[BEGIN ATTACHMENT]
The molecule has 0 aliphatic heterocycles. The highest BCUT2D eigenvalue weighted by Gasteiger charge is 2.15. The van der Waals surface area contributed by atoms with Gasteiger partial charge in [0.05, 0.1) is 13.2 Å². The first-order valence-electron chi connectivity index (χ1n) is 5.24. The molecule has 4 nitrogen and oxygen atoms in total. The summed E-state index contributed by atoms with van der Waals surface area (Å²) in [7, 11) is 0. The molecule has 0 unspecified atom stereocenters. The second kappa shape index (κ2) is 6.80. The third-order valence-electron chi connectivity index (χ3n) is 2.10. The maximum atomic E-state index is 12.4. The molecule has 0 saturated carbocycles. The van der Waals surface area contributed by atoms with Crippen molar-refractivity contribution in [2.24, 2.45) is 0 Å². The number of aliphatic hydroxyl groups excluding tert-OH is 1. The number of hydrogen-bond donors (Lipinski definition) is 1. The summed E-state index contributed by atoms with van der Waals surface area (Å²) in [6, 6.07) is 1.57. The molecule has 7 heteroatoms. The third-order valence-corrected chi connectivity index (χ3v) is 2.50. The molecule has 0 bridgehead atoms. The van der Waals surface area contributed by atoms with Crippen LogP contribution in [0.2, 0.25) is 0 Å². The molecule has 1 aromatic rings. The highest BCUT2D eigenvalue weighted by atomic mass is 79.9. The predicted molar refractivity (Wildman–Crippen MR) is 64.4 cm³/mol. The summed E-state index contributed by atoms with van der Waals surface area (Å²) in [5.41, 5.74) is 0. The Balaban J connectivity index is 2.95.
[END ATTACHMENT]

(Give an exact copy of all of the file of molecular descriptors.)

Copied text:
The molecule has 0 aliphatic heterocycles. The highest BCUT2D eigenvalue weighted by Gasteiger charge is 2.15. The van der Waals surface area contributed by atoms with Gasteiger partial charge in [0.05, 0.1) is 13.2 Å². The first-order valence-electron chi connectivity index (χ1n) is 5.24. The molecule has 4 nitrogen and oxygen atoms in total. The summed E-state index contributed by atoms with van der Waals surface area (Å²) in [7, 11) is 0. The molecule has 0 unspecified atom stereocenters. The second kappa shape index (κ2) is 6.80. The third-order valence-electron chi connectivity index (χ3n) is 2.10. The maximum atomic E-state index is 12.4. The molecule has 0 saturated carbocycles. The van der Waals surface area contributed by atoms with Crippen molar-refractivity contribution in [2.24, 2.45) is 0 Å². The number of aliphatic hydroxyl groups excluding tert-OH is 1. The number of hydrogen-bond donors (Lipinski definition) is 1. The summed E-state index contributed by atoms with van der Waals surface area (Å²) in [6, 6.07) is 1.57. The molecule has 7 heteroatoms. The third-order valence-corrected chi connectivity index (χ3v) is 2.50. The molecule has 0 bridgehead atoms. The van der Waals surface area contributed by atoms with Crippen LogP contribution in [0.2, 0.25) is 0 Å². The molecule has 1 aromatic rings. The highest BCUT2D eigenvalue weighted by atomic mass is 79.9. The predicted molar refractivity (Wildman–Crippen MR) is 64.4 cm³/mol. The summed E-state index contributed by atoms with van der Waals surface area (Å²) in [5.41, 5.74) is 0. The Balaban J connectivity index is 2.95.